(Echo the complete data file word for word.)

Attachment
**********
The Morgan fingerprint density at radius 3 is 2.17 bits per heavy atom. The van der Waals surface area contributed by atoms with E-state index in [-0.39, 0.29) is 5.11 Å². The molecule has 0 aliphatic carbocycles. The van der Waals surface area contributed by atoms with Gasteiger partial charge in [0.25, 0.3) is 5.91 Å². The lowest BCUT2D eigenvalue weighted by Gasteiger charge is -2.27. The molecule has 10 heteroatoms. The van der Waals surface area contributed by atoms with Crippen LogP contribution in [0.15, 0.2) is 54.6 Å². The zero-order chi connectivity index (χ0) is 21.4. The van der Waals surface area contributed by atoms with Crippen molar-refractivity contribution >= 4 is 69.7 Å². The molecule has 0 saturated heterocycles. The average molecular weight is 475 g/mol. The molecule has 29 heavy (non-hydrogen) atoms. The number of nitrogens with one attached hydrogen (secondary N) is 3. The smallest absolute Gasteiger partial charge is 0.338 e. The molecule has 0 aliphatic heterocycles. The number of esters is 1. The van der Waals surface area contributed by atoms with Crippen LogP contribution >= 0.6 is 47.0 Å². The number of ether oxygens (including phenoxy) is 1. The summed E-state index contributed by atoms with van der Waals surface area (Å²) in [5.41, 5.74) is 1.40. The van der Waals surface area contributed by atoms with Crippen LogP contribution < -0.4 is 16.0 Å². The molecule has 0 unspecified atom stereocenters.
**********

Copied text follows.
The Morgan fingerprint density at radius 3 is 2.17 bits per heavy atom. The van der Waals surface area contributed by atoms with E-state index in [-0.39, 0.29) is 5.11 Å². The molecule has 0 aliphatic carbocycles. The van der Waals surface area contributed by atoms with Gasteiger partial charge in [0.25, 0.3) is 5.91 Å². The lowest BCUT2D eigenvalue weighted by Gasteiger charge is -2.27. The molecule has 10 heteroatoms. The van der Waals surface area contributed by atoms with Crippen LogP contribution in [0.15, 0.2) is 54.6 Å². The zero-order chi connectivity index (χ0) is 21.4. The van der Waals surface area contributed by atoms with Crippen molar-refractivity contribution >= 4 is 69.7 Å². The molecule has 0 saturated heterocycles. The average molecular weight is 475 g/mol. The molecule has 29 heavy (non-hydrogen) atoms. The number of nitrogens with one attached hydrogen (secondary N) is 3. The smallest absolute Gasteiger partial charge is 0.338 e. The molecule has 0 aliphatic heterocycles. The number of esters is 1. The van der Waals surface area contributed by atoms with Crippen LogP contribution >= 0.6 is 47.0 Å². The number of ether oxygens (including phenoxy) is 1. The summed E-state index contributed by atoms with van der Waals surface area (Å²) in [5.41, 5.74) is 1.40. The van der Waals surface area contributed by atoms with Crippen LogP contribution < -0.4 is 16.0 Å². The molecule has 0 unspecified atom stereocenters.